Trick or Treat! In March???
Yes, I know it is March and I am months from Halloween, but it struck me the other day that provisioning (buying food) feels a lot like going trick or treating.
Entering Clifton after docking the dinghy.
I do not dress up, but I do bring my own bags to carry my “loot” back to the boat and I do go from place to place to see what goodies are available.
So far my favorite place to find groceries has been Clifton on Union Island. The main street is sometimes sleepy and almost deserted. Other days it is teeming with locals and visitors alike. Now, when I say teeming, please don’t think New York! But do imagine a good number of people walking the streets, perusing shelves in various shops and enjoying beverages in shady cafes along a dusty road.
A quiet day on main street in Clifton.
We have provisioned in Clifton three different times and a pattern has developed. First I make a bee-line to Captain Gourmet. This tiny (by US standards) shop is a combination cafe and grocery that caters to the foreigners. I stop in here and scan the refrigerated area for hard to find treats. The last two visits, the freezer has been broken so I chat with the lady at the counter to determine what gems she has hidden in the storeroom freezer. We have scored unusual things here like pork tenderloin and turkey sausage and aerosol whipped cream!
Love this lilac color!
The folks at Captain Gourmet are super helpful and after I pay for my items, they let me leave them in the refrigeration until I have completed my other shopping.
It looks small by US standards, but Captain Gourmet has a lot to offer. Isn’t it cute?
Next we visit ALL of the groceries along the main street, which is about six different places. While items on the shelves at each grocery are often the same, each store has it’s own vibe and a few unique items. One place might be very clean and open, but has relatively few items. Still, I enjoy the clean environment and always buy something in the clean stores when possible.
Kash & Kerry is clean and the proprietor is very sweet.
Another place is dark and very dusty. They have a bit of everything, from used clothing and appliances to canned goods and children’s games. I feel a bit claustrophobic in here, but sometimes it has some unusual dry good that I really want.
You have to look up, down and all around!
This same store also sells “home goods.”
The grocery stores are where we buy canned goods, boxed goods, dry goods and occasionally some cheese or dried fruit, like raisins. But we never buy produce in these stores. Fresh produce is bought from the stands, which are our final stop.
Produce stands in Clifton.
Here in Clifton there is a dirt square with about eight different vendors. Initially I was uncomfortable with this area because as I approached people would try to steer me to one vendor or the other. I didn’t like feeling pressured to buy from just one stand. Even if one stand has everything we want, I always try to buy a little from each person so we spread around our support.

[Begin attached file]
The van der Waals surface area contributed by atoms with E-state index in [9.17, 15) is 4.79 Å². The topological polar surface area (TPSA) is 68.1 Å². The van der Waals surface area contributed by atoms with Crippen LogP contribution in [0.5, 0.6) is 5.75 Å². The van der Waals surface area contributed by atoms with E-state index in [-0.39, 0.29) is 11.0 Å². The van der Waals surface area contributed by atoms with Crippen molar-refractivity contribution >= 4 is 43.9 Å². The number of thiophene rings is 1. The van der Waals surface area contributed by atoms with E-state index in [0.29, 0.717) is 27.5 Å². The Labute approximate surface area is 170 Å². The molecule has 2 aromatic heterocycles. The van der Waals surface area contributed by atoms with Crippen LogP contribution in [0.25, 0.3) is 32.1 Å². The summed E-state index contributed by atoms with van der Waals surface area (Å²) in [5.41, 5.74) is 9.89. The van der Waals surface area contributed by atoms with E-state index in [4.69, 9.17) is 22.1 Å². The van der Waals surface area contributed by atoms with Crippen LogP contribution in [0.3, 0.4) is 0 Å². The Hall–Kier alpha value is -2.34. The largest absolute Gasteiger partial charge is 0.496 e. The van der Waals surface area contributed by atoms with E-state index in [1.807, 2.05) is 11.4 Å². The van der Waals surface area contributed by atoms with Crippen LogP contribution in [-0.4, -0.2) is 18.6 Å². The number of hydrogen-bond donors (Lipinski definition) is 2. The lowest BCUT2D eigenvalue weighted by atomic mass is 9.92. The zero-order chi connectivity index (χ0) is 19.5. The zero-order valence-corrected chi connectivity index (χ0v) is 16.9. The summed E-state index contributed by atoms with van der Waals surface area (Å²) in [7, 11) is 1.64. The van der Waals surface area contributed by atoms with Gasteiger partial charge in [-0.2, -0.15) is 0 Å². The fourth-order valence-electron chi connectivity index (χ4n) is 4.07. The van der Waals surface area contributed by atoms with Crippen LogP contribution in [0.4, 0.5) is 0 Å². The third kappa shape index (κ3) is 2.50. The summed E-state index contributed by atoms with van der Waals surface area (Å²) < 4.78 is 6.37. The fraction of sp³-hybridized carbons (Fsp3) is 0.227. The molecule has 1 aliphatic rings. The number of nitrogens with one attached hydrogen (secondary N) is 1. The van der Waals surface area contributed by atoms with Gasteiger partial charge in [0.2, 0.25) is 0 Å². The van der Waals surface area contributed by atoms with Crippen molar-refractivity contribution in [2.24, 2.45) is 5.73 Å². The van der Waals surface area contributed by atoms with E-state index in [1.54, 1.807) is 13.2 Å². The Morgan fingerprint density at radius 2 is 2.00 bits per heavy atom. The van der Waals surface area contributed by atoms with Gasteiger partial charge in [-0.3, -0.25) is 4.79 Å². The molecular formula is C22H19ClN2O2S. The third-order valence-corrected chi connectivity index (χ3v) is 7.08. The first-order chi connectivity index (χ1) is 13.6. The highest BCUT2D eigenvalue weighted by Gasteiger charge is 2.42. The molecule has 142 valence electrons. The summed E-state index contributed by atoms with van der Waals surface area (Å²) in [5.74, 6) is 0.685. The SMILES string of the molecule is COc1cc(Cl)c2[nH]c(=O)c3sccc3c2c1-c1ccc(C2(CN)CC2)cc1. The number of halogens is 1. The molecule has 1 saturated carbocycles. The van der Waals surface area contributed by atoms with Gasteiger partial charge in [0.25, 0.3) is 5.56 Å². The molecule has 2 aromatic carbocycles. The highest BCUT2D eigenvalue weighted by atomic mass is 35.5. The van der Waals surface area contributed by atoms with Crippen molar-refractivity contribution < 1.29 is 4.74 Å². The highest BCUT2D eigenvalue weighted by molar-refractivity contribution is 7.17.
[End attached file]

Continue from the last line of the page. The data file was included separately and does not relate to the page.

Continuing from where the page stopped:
An artist’s palate of color.
On days when they have restocked the produce, the stalls are an artist’s palate of greens, reds and yellows hanging in flimsy mesh bags.
This feels like a step back in time.
With the produce vendors, just like in Captain Gourmet, it is often the secret, hidden areas that offer treasures. We have learned to ask for what we are hoping to find because not everything is displayed. Fresh green beans are a rare and wonderful find and we have been lucky to buy them a couple of times here in Clifton. They were never in sight but when we asked, like magic, a bag of fresh beans was pulled up from the back of the stand.
We have also learned that if we ask one vendor if she has a particular item and she doesn’t have it, she is likely to tell us nobody has those here. I asked for green limes and was told, “They are out of season. No place you can find those here.” But as we made our rounds and asked each vendor, low and behold we found them just two stalls away.
Score on the limes!
Green limes are especially difficult to find and often you have to negotiate to buy just green ones and not have yellow ones included.
The veggies and fruit we buy are certainly different than back in Texas but we are learning to appreciate some new flavors. One really pretty fruit that I had not seen back home is Star Fruit. It is a bit sweet with a texture that is a cross between an apple and a banana. When sliced, star fruit makes a beautiful presentation.
These beauties dress up any plate.
So, next time you pop into Tom Thumb or Kroger and find everything you want clearly displayed, regardless of the season, think of us “trick or treating” our way through several stores and stalls.
Posted on March 9, 2016, in Uncategorized and tagged catamaran, Clifton, cruisers, cruising, Helia 44, Let It Be, LIB, live aboard, provisioning, sailing, travel, Union Island. Bookmark the permalink. 8 Comments.